What is Celiac Disease?
Celiac disease is an autoimmune disorder which causes your body’s immune system to produce antibodies to gluten found in certain grains and starches in your diet. This leads to inflammation and damage of the small intestine where the majority of important vitamins and nutrients are absorbed. Celiac disease is relatively uncommon, impacting only 0.2% of the general population. However, 3.4% of people with osteoporosis have the disease, making it an important bone health consideration.
How is Celiac Disease Diagnosed?
If you have celiac disease, you may experience a variety of gastrointestinal symptoms. More mild forms of the disease often do not cause any symptoms, whereas more severe cases of celiac disease can lead to abdominal pain, bloating, chronic diarrhea, and unexplained weight loss.
The most accurate lab tests used to detect celiac disease are blood tests known as the IgA tissue transglutaminase antibody and IgA endomysial antibody. The diagnosis of celiac disease is confirmed by having a biopsy taken of your small intestine.
- Tissue Transglutaminase Antibody (tTG-IgA). This lab is the primary screening tool for celiac disease. Elevated levels indicate that your body is producing antibodies to gluten which can damage your small intestine. This test is frequently combined with a second lab, known as the total serum IgA to ensure accuracy of the results.
- IgA Endomysial Antibody (IgA EMA). This lab measures another type of antibody that your body can form in response to gluten if you have celiac disease. It is not as commonly used as tTG-IgA because it is more expensive. A positive result indicates that you likely have celiac disease.
- Small Intestine Biopsy. This medical procedure involves taking a small biopsy of the inner lining of your small intestine. It is then evaluated under a microscope for damage and inflammation caused by celiac disease. This is certainly the most invasive way to diagnose the disease, but it is also the most accurate and is required in some people to accurately diagnose the disease.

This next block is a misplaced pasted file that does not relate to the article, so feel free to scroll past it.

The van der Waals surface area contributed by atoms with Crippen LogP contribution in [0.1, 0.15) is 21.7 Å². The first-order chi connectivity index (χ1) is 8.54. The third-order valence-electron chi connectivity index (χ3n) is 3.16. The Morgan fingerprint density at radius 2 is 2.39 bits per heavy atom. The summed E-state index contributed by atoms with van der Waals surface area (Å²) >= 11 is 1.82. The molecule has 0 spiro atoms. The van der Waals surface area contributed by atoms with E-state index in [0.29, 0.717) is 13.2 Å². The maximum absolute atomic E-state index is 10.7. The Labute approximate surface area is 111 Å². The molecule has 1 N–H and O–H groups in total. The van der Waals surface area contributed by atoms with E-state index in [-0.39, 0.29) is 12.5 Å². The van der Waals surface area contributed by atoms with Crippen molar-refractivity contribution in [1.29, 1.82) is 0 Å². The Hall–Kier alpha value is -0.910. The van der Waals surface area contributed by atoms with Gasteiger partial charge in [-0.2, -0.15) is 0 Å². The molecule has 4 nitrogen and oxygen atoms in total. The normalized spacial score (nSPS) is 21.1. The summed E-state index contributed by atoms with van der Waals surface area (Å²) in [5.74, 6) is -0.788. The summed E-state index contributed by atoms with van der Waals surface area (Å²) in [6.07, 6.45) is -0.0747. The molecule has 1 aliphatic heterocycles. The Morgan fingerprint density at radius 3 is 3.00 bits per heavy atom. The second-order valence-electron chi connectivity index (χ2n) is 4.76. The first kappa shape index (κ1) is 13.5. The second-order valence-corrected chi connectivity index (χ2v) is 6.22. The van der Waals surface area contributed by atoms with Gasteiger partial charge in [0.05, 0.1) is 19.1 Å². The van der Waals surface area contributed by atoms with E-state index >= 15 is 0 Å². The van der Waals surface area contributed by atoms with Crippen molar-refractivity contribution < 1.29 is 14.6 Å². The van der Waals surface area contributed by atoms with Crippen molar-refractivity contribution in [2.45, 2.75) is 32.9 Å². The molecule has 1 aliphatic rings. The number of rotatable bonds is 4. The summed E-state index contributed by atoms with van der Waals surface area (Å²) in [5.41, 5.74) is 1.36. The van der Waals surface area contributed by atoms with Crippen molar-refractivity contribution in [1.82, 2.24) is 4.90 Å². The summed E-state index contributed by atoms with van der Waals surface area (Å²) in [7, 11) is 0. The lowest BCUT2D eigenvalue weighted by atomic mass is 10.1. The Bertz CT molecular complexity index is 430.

How Does Celiac Disease Impact Your Bones?
Celiac disease is an under-recognized medical disease, impacting 1 in 500 people… but 83% of those with celiac disease are unaware they have it! Over time, celiac disease leads to chronic inflammation and destruction of the portion of your small intestine necessary for absorbing key bone building nutrients. With less calcium, vitamin D, magnesium, etc. being absorbed, your body will need to find calcium from other sources for normal day to day function— including your bones! This ultimately leads to weaker bones and an increased risk of fractures.
Studies have also demonstrated that celiac disease can lead to inflammation throughout your entire body as well. When these inflammatory substances known as cytokines reach your bones, they stimulate bone-breakdown osteoclast cells to weaken your bones!
How Can Those With Celiac Disease Improve Their Bone Health?
The current treatment for celiac disease is adhering to a strict gluten free diet. The emphasis is on STRICT (which requires careful meal planning and label checking!). In doing so, your body will no longer form antibodies against gluten and your small intestine is able to heal. Researchers have shown that if you have osteoporosis caused by celiac disease, you can SIGNIFICANTLY IMPROVE your bone density simply by eliminating gluten from your diet. However, your bone density may not return to normal levels by dietary changes alone. This means that a gluten free diet may be the only treatment needed for those with a low fracture risk, but if your fracture risk is high, other osteoporosis treatments may still be necessary.